The impact of the Government's plans could throw the economics of the sector - which is dominated by loss-making businesses still in their investment phase - into disarray. The warning came from Demon Internet, the internet service provider owned by multi-utility Scottish Power.
In a detailed submission to the Home Office, the government department responsible for wire-tapping, Demon said: "We estimate that the costs of providing permanent facilities ... would exceed pounds 1m a year. This represents a tax of some 10-15 per cent of our network running costs."
Richard Clayton, a Demon executive, said that all internet service providers would end up "with similar sums" leading to "higher prices across the sector than there otherwise would be".
The warning comes as companies make public their responses to Home Office plans to revise the 1985 Interception of Communications Act in November's Queen's Speech. The plans, launched by the Home Secretary, Jack Straw, for consultation in June, aim to extend existing powers to intercept communications to cover all telecoms operators and internet service providers.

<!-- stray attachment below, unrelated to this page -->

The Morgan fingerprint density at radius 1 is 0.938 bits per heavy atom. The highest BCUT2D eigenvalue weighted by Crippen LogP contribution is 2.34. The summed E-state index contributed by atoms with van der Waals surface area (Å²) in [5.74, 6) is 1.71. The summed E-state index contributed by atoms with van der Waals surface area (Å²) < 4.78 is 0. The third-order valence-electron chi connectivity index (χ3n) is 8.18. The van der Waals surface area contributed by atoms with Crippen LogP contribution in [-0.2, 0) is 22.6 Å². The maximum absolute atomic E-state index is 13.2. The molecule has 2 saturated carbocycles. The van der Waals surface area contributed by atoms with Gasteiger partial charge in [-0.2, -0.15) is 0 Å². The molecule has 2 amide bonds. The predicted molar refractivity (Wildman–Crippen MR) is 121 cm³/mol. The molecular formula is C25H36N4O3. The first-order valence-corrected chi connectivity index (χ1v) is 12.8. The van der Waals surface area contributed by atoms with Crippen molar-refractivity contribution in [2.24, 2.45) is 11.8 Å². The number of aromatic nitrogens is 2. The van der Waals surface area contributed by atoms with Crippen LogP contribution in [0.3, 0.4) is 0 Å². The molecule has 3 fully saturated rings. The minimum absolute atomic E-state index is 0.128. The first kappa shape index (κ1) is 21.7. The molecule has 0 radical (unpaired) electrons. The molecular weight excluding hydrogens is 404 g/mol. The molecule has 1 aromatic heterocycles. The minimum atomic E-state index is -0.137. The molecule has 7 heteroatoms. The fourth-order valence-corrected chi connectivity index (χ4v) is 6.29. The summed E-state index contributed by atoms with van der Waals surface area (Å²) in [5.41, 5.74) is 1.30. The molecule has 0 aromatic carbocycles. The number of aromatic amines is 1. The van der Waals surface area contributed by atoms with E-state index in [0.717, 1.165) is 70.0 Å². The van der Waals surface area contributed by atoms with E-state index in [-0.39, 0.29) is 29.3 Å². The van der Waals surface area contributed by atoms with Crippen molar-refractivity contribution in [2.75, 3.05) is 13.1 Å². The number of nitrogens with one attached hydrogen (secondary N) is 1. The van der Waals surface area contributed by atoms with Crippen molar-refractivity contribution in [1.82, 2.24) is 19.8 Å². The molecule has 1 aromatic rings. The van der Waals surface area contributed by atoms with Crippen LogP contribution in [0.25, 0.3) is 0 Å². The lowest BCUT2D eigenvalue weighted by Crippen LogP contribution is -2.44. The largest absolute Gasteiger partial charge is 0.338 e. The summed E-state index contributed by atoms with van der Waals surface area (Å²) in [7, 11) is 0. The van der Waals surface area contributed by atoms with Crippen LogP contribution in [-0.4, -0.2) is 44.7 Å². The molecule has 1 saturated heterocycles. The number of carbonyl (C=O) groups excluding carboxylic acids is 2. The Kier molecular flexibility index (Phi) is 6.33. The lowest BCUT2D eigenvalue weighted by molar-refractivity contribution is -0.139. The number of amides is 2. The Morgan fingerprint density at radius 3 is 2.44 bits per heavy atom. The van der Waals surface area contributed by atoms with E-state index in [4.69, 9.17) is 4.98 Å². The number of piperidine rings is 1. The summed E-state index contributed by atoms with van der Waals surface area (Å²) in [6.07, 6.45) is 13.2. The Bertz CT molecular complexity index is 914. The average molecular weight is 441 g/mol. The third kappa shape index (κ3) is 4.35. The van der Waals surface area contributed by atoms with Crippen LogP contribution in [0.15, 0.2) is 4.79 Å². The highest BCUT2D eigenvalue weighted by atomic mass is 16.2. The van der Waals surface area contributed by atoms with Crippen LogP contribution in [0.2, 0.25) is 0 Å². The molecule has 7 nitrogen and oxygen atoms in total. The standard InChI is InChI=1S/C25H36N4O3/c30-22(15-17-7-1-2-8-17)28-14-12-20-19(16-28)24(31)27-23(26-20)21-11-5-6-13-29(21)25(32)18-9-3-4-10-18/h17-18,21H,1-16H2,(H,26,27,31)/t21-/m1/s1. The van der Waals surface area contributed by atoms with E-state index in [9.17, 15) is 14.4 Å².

Currently phone taps - considered a vital weapon in the fight against organised crime - are only legal across BT's phone system (and mail intercepts across the Post Office network).
Demon's claim was backed by other service providers. Tim Pearson, chairman of the Internet Service Providers Association (ISPA), a trade body, said the figures were "high, but not unrealistic".
The threat of higher internet charges could place the Department of Trade and Industry, which is responsible for promoting e-commerce, at loggerheads with the Home Office. In May, the two ministries fought over the regulation of encryption technology, a vital component in e-commerce. The Prime Minister, Tony Blair, had to intervene, forcing the Home Office to back down.
The UK has a large number of internet service providers, ranging from Arsenal Football Club to the Nationwide Building Society, which are battling to reduce their costs, principally by eliminating subscription fees.
n Dan Sabbagh is senior reporter on 'Computing'.Reuse content